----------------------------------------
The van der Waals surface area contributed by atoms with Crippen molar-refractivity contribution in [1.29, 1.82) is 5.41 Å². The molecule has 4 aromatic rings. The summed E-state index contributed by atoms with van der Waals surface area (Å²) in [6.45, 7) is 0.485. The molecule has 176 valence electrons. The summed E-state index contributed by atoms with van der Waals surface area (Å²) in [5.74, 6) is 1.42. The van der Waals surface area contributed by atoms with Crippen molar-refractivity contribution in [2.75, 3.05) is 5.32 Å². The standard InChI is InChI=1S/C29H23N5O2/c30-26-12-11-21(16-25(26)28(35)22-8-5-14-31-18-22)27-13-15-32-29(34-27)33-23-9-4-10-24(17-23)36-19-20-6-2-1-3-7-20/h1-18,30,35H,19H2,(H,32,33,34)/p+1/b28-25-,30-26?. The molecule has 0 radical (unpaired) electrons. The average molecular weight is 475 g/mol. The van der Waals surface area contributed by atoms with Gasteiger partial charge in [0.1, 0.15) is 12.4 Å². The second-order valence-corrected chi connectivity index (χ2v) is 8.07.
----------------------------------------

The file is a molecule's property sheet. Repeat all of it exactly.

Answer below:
The van der Waals surface area contributed by atoms with Crippen molar-refractivity contribution in [1.29, 1.82) is 5.41 Å². The molecule has 4 aromatic rings. The summed E-state index contributed by atoms with van der Waals surface area (Å²) in [6.45, 7) is 0.485. The molecule has 176 valence electrons. The summed E-state index contributed by atoms with van der Waals surface area (Å²) in [5.74, 6) is 1.42. The van der Waals surface area contributed by atoms with Crippen molar-refractivity contribution in [2.75, 3.05) is 5.32 Å². The standard InChI is InChI=1S/C29H23N5O2/c30-26-12-11-21(16-25(26)28(35)22-8-5-14-31-18-22)27-13-15-32-29(34-27)33-23-9-4-10-24(17-23)36-19-20-6-2-1-3-7-20/h1-18,30,35H,19H2,(H,32,33,34)/p+1/b28-25-,30-26?. The molecule has 0 radical (unpaired) electrons. The average molecular weight is 475 g/mol. The van der Waals surface area contributed by atoms with Gasteiger partial charge in [0.1, 0.15) is 12.4 Å². The second-order valence-corrected chi connectivity index (χ2v) is 8.07.